The audiences for this book are several, including faculty, staff, and trustees, as well as policy‐makers and others interested in higher education more broadly. The book includes chapters that provide an examination of impediments to making moral and civic education more central in the curriculum and reward systems in higher education; 12 case studies involving diverse institutions and how they foster student development and maturity across three dimensions, including connections with communities of various types; “moral and civic virtue, variously defined; and concerns for systemic social responsibility, or social justice”; research and theory; pedagogical approaches, including the teaching of ethics; incorporating moral and civic education throughout the curriculum; extracurricular opportunities; assessment; and principles for understanding moral and civic education (p. 14 and 15).

On balance, I found the book to be strong in its arguments and in anticipating rebuttals. I was especially impressed by the discussions of “socialization strategies”; alternative approaches to student learning; and “identity”.

Socializing students to a culture of moral and civic responsibility requires more than general education courses, liberal arts concentrations, and interdisciplinary dimensions to a major. The authors argue that the entire campus culture can reinforce classroom learning through rituals, ceremonies, symbols, and festivals that might include each student signing the campus honor code and bestowing university recognition on someone known as an exemplar of the goals fostered.

The sections on alternative methods for teaching and enhancing student learning are excellent summaries of practices such as service learning, collaborative learning, and problem‐based learning, and are helpful in explaining how moral and civic learning can be incorporated into the curriculum and taught. The authors discuss how these various practices in achieving these goals are related to a student's sense of identity. They conclude, “values, interests, moral and political beliefs and convictions, characteristic habits of moral interpretation, and a sense of one's own competence and efficacy can all be part of one's identity or sense of self” (p. 128).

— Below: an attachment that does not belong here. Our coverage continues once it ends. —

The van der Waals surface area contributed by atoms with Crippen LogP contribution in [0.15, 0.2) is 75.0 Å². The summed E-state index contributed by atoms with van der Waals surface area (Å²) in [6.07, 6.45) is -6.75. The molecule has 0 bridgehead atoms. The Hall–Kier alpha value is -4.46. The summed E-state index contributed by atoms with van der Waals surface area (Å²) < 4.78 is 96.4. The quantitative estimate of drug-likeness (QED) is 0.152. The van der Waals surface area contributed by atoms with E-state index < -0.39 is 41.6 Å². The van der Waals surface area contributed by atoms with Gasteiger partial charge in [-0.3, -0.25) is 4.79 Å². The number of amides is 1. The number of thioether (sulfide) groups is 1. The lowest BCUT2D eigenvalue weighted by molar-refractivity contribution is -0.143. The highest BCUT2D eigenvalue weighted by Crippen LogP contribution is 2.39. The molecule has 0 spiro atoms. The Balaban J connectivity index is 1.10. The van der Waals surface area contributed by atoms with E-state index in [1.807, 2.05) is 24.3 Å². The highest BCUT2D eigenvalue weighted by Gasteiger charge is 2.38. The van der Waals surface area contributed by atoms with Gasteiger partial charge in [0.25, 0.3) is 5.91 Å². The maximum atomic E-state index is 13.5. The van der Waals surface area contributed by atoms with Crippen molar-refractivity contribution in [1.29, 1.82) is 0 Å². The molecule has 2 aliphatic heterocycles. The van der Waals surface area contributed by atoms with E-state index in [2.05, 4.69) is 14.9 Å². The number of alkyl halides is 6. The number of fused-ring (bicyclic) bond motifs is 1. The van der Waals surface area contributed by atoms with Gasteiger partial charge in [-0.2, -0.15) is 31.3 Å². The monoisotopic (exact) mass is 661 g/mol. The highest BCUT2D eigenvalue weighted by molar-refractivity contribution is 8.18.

However, I was not as impressed by the case studies or the institutions selected. Allegations of gender bias and rape at the Air Force Academy make one wonder why even a special unit of the Academy can be used as example of positive movement toward moral and civic development. Also, the discussions of the necessity of presidential leadership, faculty commitment, and progress toward goals rings hollow for institutions experiencing a change in leadership, as at Portland State. More time is needed to confirm the progress at these and the other institutions. In addition, the religious foundations of “excesssive individualism” and morality are not explored.

In conclusion, this volume is a theoretical treatise, a practitioner's manual, and a policy‐makers guide. For one who wonders about the implications for higher education of Internet Web sites being used as source material without students’ being grounded in facts, faith, and fear as distinct ways of “knowing”, this book is a gem. For those concerned about pervasive “moral relativism” which insists that every opinion is as worthy as another, this book helps us prepare students to evaluate others’ opinions, acknowledge evidence, and justify their own views.

Finally, I found encouragement in the conclusion that “higher education contributes to higher levels of moral judgment … A large body of research makes it clear that the experience of grappling with challenging moral issues in classroom discussions or in activities that require the resolution of conflicting opinions contributes significantly to the increasing maturity of individuals’ moral judgment” (p. 108). The hypotheses, the literature, the examples, and the reasoning leading to this point make this a valuable volume to read.

References

Fish, S. (2000), “What's sauce for one goose: the logic of academic freedom”, in Kahn, S.E. and Pavlich, D. (Eds), Academic Freedom and the Inclusive University, UBC Press, Toronto, p. 8.